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One of the best parts about living in the Great Lake States, and previously New England, is autumn. It really doesn’t get much better than this time of year up here. Part of the joy of the season is taking advantage of all the outdoor activities and hiking available in this neck of the woods.
On a recent trek through Mohican State Park, I began waxing poetic about the woods and how to protect them, feeling bad about my overweight position in “evil” energy stocks via the Vanguard Energy ETF (VDE). Basically, I experienced all the standard tree-hugging feelings that comes along with unplugging and spending time away from civilization. Aside from the impression of guilt and a quick donation to the Nature Conservancy, I was left feeling like I could do more.
I began looking into ways to potentially align my morals with those of my portfolio and realized we all should take the trek into the forest and have the same epiphany.
While it might seem like hippy mumbo jumbo, investors may want to consider adding a touch of ESG-style investing into their portfolios. ESG stands for environmental, social, and governance investing. It also goes by “socially responsible investing.” The idea is that investors, or the managers who they hire to run their portfolios, screen for various ESG factors when selecting investments. ESG screens can include everything from resource management and pollution prevention to labor and human rights issues.
The real gist is that these ESG screens are only meant for investing in firms that have desirable social or ethical practices. And it seems that the technique is finally beginning to take off, in both adoption and returns.
Back in the 1970s and 1980s when the Earth Day movement was first gaining traction, early ESG screens were often nothing more than removing certain “unwanted” sectors from the broad market. The unfortunate thing is that many of those unwanted sectors, like guns, tobacco, big oil, booze and gambling, have traditionally been some of the market’s best performers. Needless to say, old-style ESG has historically underperformed the broader market by a lot.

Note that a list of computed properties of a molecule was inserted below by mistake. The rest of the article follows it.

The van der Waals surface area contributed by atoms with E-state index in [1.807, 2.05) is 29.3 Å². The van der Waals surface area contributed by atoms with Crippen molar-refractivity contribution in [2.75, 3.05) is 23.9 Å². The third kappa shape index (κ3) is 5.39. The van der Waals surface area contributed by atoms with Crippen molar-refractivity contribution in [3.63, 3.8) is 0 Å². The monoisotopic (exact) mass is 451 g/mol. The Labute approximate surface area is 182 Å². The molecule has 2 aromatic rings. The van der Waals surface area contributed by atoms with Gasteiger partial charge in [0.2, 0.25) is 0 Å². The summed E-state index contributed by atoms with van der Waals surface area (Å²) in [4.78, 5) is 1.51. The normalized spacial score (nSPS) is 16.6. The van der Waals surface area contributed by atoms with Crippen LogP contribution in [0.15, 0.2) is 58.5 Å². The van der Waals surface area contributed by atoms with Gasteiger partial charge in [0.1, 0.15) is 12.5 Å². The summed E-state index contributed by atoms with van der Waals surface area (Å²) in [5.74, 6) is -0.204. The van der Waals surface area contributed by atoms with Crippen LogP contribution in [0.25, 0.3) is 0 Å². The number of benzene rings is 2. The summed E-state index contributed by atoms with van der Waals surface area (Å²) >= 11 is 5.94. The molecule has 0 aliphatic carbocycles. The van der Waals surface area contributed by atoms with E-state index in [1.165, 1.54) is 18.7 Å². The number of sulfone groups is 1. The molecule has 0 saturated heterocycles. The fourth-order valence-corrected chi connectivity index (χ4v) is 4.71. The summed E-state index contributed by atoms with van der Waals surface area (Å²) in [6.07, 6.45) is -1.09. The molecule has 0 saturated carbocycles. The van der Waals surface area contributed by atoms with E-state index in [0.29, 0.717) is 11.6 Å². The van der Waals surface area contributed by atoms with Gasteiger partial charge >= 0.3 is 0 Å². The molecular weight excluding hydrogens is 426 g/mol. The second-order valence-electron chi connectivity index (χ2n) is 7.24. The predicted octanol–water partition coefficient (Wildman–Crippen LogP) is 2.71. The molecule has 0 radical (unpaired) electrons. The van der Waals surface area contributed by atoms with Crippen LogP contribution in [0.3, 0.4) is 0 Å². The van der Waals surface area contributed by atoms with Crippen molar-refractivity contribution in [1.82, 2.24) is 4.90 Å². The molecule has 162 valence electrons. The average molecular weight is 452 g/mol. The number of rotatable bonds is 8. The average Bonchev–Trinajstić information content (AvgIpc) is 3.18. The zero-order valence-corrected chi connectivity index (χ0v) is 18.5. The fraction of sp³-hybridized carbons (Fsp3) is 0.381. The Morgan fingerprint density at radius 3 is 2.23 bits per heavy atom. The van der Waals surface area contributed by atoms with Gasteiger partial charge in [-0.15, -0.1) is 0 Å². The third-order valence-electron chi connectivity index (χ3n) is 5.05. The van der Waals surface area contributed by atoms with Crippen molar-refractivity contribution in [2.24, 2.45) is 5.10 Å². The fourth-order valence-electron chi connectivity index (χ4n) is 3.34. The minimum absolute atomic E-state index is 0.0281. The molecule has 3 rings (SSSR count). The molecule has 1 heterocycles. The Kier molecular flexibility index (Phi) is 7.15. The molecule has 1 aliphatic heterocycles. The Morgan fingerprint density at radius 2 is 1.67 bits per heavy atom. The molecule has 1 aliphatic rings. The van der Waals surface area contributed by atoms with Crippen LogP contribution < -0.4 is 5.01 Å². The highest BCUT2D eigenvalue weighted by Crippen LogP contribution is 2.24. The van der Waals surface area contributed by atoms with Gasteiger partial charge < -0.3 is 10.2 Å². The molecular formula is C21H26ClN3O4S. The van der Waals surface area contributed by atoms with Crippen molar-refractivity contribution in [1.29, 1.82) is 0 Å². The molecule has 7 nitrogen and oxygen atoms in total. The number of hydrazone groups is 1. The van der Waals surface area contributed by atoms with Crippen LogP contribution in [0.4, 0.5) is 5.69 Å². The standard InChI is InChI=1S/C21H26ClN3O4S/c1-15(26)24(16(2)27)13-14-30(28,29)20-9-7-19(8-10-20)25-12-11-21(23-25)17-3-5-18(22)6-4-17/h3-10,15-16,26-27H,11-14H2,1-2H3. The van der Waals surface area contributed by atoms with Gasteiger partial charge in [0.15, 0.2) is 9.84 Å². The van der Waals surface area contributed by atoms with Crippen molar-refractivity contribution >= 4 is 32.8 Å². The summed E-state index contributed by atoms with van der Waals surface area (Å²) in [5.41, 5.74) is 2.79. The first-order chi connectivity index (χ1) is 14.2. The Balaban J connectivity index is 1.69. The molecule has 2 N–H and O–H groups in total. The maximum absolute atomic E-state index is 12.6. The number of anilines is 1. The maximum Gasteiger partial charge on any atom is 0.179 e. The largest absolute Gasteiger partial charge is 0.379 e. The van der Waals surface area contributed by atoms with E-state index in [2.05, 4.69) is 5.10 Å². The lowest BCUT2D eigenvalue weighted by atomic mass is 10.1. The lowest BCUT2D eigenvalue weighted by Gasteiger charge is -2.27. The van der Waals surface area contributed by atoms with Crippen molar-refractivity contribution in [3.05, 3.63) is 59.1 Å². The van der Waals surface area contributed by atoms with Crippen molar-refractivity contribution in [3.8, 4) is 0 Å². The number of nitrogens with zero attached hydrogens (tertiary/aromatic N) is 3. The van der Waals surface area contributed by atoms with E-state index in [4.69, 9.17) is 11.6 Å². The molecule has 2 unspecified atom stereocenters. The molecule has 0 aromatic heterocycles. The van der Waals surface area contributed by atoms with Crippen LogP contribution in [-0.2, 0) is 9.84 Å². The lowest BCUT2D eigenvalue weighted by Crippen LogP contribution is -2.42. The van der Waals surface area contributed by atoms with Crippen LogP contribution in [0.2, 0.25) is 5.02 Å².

But today it’s a different matter altogether.
That’s because a wide range of firms, from boring industrials to the highest technology companies, now think about ESG when designing products and policies. For example, firms like Weyerhaeuser (WY ), which cuts down trees for a living, are making their way into sustainability and SRI/ESG indexes based on a host of other factors. The opportunity set is much greater for success.
Second, that ESG success is being pushed on firms who potentially aren’t making the grade. Two of California’s largest pension funds, CalPERs and CalSTERs, have made environmental, social and governance issues a cornerstone of their investment processes. But the two pension fund giants have taken it beyond just picking SRI/ESG stocks, they have begun to actively engage firms via shareholder activism to change how they operate within an ESG framework.
CalPERs and CalSTERs aren’t alone. Plenty of other pension funds, insurance funds, and individual investors have followed suit. The world’s largest asset manager BlackRock (BLK ) recently launched a new fund designed to capture ESG metrics. At the end of 2014, more than $6.2 trillion – with a T- has flown into ESG/SRI investments.
The combination of a bigger opportunity set plus actively influencing firms to follow the ESG rules have resulted in better returns. Goldman Sachs data shows that firms who are leaders in SRI/ESG metrics are leading in terms of stock performance. According to the vampire squid, ESG stocks are outperforming rivals by an average of 25% over the long term. This echoes similar research by Deutsche Bank, who found that stocks with ESG metrics now outperform those without them on total returns 89% of the time.
At the end of the day, ESG investing is finally delivering what every investor wants: market-beating, risk-adjusted performance over the long term. And it’s making those returns by doing some good.
The move now is for you to go take your own walk in the woods, or to a lake, and have your own ESG epiphany. You don’t have to get rid of your big bad energy stocks just yet, I’m not, but it might move you to at least consider some ESG muscle for your portfolio. After all, it’s no longer about granola, Birkenstock sandals and patchouli. It’s about making some serious money.
Find a list of socially responsible ETF’s here.
Disclosure: Author is Long WY and VDE.
Image courtesy of num_skyman at FreeDigitalPhotos.net